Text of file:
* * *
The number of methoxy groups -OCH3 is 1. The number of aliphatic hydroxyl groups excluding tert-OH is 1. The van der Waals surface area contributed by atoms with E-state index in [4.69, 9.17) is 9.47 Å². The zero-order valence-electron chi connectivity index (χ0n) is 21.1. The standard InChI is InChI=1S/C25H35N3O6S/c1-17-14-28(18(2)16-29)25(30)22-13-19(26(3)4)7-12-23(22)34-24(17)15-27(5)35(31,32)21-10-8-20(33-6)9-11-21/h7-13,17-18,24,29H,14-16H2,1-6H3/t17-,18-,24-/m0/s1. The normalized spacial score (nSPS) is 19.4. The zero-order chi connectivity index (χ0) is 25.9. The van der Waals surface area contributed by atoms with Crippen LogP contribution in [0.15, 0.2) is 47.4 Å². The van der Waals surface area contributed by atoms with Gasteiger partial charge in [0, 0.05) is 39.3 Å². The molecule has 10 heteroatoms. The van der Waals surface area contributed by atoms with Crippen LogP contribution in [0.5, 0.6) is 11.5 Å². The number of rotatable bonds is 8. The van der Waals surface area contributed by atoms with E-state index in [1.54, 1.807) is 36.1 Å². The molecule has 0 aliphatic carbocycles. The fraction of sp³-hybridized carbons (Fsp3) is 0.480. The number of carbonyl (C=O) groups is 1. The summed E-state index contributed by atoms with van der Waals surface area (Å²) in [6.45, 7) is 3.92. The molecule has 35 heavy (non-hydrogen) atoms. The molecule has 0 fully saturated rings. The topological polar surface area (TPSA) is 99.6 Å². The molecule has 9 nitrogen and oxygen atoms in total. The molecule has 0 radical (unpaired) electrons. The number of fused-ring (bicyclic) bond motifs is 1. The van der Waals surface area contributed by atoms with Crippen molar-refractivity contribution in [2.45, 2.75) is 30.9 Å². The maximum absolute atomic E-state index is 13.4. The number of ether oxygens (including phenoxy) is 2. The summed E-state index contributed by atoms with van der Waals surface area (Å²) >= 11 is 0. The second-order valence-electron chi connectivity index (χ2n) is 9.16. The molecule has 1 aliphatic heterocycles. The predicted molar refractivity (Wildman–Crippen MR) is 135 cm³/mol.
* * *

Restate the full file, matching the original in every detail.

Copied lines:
The number of methoxy groups -OCH3 is 1. The number of aliphatic hydroxyl groups excluding tert-OH is 1. The van der Waals surface area contributed by atoms with E-state index in [4.69, 9.17) is 9.47 Å². The zero-order valence-electron chi connectivity index (χ0n) is 21.1. The standard InChI is InChI=1S/C25H35N3O6S/c1-17-14-28(18(2)16-29)25(30)22-13-19(26(3)4)7-12-23(22)34-24(17)15-27(5)35(31,32)21-10-8-20(33-6)9-11-21/h7-13,17-18,24,29H,14-16H2,1-6H3/t17-,18-,24-/m0/s1. The normalized spacial score (nSPS) is 19.4. The zero-order chi connectivity index (χ0) is 25.9. The van der Waals surface area contributed by atoms with Crippen LogP contribution in [0.15, 0.2) is 47.4 Å². The van der Waals surface area contributed by atoms with Gasteiger partial charge in [0, 0.05) is 39.3 Å². The molecule has 10 heteroatoms. The van der Waals surface area contributed by atoms with Crippen LogP contribution in [0.5, 0.6) is 11.5 Å². The number of rotatable bonds is 8. The van der Waals surface area contributed by atoms with E-state index in [1.54, 1.807) is 36.1 Å². The molecule has 0 aliphatic carbocycles. The fraction of sp³-hybridized carbons (Fsp3) is 0.480. The number of carbonyl (C=O) groups is 1. The summed E-state index contributed by atoms with van der Waals surface area (Å²) in [6.45, 7) is 3.92. The molecule has 35 heavy (non-hydrogen) atoms. The molecule has 0 fully saturated rings. The topological polar surface area (TPSA) is 99.6 Å². The molecule has 9 nitrogen and oxygen atoms in total. The molecule has 0 radical (unpaired) electrons. The number of fused-ring (bicyclic) bond motifs is 1. The van der Waals surface area contributed by atoms with Crippen molar-refractivity contribution in [2.45, 2.75) is 30.9 Å². The maximum absolute atomic E-state index is 13.4. The number of ether oxygens (including phenoxy) is 2. The summed E-state index contributed by atoms with van der Waals surface area (Å²) >= 11 is 0. The second-order valence-electron chi connectivity index (χ2n) is 9.16. The molecule has 1 aliphatic heterocycles. The predicted molar refractivity (Wildman–Crippen MR) is 135 cm³/mol.